On 27th February, The Data Protection Commissioner (DPC), Helen Dixon, launched the 2017 Annual Report of the DPC, her fourth annual report since taking office and also announced a national public information campaign to further raise awareness of the General Data Protection Regulation (GDPR) which will apply from 25 May 2018.
This report details the workings of the office throughout 2017, a year that saw a significant increase in the DPC’s budget to €7.5 million (the budget for 2018 is further increased to €11.7 million), and the extensive recruitment of a very strong team of new hires with a diverse range of relevant skills. Such increase in resources means that the DPC is now among the top tier of the most highly-resourced national data protection authorities in the EU28.
Highlights of the 2017 Annual Report include:
- total complaints received in 2017 was up by 79% on 2016 with the largest single category being “Access Rights” which made up 1,372 (or 52%) of the total;
- 2,594 complaints were concluded in 2017, compared to 1,438 in 2016;
- 2,795 valid data security breaches were recorded in 2017, representing an increase of 26% on the number of breaches recorded in 2016;
- the DPC’s Special Investigations Unit continued its work in the Private Investigator sector resulting in several prosecutions;
- the DPC also commenced an investigation in the Hospital Sector on the processing of patient data; on Tusla (the Child and Family Agency) regarding the governance of personal data concerning child protection cases; and on the Public Services Card of the Department of Employment and Social Protection;
- six entities were prosecuted in 2017 in respect of electronic marketing. The summonses for these six cases covered 42 offences;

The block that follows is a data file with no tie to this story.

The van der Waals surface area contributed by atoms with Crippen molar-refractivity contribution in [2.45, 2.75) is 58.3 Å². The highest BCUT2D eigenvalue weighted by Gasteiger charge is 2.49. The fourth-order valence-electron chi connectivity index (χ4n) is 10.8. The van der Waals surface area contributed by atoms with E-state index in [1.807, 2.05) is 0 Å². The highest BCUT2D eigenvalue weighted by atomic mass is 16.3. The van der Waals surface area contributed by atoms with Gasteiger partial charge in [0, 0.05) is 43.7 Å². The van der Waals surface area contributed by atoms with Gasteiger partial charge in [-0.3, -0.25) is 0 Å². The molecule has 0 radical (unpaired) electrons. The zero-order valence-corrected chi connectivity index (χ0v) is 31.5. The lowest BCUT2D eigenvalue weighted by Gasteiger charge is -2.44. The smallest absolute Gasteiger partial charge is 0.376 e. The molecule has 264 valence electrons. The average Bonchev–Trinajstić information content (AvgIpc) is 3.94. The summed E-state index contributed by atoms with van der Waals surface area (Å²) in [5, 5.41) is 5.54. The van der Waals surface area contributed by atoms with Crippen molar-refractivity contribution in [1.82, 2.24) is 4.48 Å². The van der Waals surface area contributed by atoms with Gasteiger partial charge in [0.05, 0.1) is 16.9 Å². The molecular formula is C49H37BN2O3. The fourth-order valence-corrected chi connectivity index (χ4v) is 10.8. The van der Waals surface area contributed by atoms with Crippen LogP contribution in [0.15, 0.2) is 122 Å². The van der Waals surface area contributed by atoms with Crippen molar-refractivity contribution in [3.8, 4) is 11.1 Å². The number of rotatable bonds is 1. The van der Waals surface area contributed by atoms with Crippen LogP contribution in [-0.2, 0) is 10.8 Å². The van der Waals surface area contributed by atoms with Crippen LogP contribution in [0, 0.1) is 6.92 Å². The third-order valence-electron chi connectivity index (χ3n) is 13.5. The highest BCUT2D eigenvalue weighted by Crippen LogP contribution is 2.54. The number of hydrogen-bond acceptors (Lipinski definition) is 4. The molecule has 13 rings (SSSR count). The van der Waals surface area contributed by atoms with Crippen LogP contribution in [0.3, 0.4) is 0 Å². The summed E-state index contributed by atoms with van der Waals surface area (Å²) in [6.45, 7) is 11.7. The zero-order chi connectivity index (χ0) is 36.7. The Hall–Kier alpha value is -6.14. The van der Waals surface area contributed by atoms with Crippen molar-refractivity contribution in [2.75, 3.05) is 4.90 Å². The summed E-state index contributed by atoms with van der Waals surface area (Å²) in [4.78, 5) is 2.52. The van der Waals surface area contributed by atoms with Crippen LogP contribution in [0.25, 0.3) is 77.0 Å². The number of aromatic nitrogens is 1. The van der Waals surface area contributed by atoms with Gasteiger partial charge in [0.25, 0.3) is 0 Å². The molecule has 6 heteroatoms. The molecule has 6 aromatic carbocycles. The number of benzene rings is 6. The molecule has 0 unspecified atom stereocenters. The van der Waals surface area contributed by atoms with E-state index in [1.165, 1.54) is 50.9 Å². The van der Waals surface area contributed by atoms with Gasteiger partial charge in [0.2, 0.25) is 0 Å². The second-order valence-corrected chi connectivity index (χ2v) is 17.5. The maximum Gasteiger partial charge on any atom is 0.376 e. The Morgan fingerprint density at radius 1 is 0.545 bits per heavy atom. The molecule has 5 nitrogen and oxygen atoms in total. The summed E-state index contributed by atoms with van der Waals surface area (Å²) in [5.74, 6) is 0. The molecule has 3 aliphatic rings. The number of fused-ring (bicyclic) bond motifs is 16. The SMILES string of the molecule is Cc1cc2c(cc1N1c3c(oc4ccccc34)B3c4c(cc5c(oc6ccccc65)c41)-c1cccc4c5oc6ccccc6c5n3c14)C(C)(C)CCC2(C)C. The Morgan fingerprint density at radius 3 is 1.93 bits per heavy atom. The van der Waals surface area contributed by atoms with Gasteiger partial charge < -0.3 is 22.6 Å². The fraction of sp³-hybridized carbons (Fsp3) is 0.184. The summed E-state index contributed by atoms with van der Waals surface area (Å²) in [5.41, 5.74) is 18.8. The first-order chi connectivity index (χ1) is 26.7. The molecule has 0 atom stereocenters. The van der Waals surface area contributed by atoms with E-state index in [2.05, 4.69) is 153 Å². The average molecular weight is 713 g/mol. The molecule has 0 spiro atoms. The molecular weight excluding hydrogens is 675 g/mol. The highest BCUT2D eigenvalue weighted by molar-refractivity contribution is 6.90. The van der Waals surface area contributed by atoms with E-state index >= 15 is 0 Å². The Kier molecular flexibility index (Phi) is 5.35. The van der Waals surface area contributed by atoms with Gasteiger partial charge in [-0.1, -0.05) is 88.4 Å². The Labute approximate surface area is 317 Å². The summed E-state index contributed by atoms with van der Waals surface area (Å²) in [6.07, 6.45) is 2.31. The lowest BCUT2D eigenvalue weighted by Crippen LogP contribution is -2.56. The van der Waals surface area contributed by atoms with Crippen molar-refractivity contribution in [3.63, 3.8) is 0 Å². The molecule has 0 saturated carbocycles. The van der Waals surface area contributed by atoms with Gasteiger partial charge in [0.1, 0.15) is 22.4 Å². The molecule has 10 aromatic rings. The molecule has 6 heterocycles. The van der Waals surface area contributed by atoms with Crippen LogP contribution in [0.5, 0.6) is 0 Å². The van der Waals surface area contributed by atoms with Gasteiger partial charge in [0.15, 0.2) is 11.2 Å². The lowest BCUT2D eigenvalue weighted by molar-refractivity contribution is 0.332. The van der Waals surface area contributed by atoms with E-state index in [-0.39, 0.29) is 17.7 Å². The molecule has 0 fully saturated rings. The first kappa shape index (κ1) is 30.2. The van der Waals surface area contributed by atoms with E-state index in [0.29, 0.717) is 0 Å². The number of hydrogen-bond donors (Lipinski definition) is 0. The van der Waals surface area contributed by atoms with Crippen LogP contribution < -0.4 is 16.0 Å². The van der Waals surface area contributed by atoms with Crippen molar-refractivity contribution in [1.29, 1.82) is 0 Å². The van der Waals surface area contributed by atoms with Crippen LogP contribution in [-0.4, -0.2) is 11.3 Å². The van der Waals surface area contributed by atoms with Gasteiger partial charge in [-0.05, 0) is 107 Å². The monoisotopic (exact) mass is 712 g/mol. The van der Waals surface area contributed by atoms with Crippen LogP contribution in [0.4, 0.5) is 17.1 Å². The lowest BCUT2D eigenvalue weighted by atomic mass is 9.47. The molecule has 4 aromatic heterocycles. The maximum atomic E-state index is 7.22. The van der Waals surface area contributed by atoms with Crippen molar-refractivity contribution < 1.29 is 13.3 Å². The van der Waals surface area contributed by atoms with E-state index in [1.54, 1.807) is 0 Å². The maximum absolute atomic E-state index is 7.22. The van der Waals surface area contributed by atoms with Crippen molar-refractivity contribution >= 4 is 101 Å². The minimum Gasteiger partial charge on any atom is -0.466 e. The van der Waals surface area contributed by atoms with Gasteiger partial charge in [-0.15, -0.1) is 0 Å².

- a dedicated GDPR Awareness and Training Unit was established in 2017 with responsibility for driving the DPC’s awareness activities. Central to the GDPR awareness drive was the launch of a microsite: www.GDPRandYou.ie, serving as a central hub for published guidance and a starting point for organisations seeking assistance with GDPR preparations.
The Data Protection Commissioner, Helen Dixon, in publishing her fourth Annual Report commented that “the protection of personal data is of fundamental importance in this digital age. The Irish DPC has a critically important role to play in ensuring those protections are delivered and I’m pleased to launch my Annual Report today to highlight outcomes, progress and challenges for the past year and to raise awareness of data protection law as we move into GDPR implementation in 2018.”
The DPC spent much of 2017 raising awareness for the GDPR and Ms. Dixon had the following message “the GDPR’s focus is on demanding accountability from organisations in how they collect and process personal data. The best results for data subjects are secured when organisations of all types deliver on their obligations to be fair and transparent. We firmly believe that organisations should see the GDPR as an opportunity rather than a challenge and that those who can demonstrate a true commitment to data protection will be rewarded in the marketplace for their services.”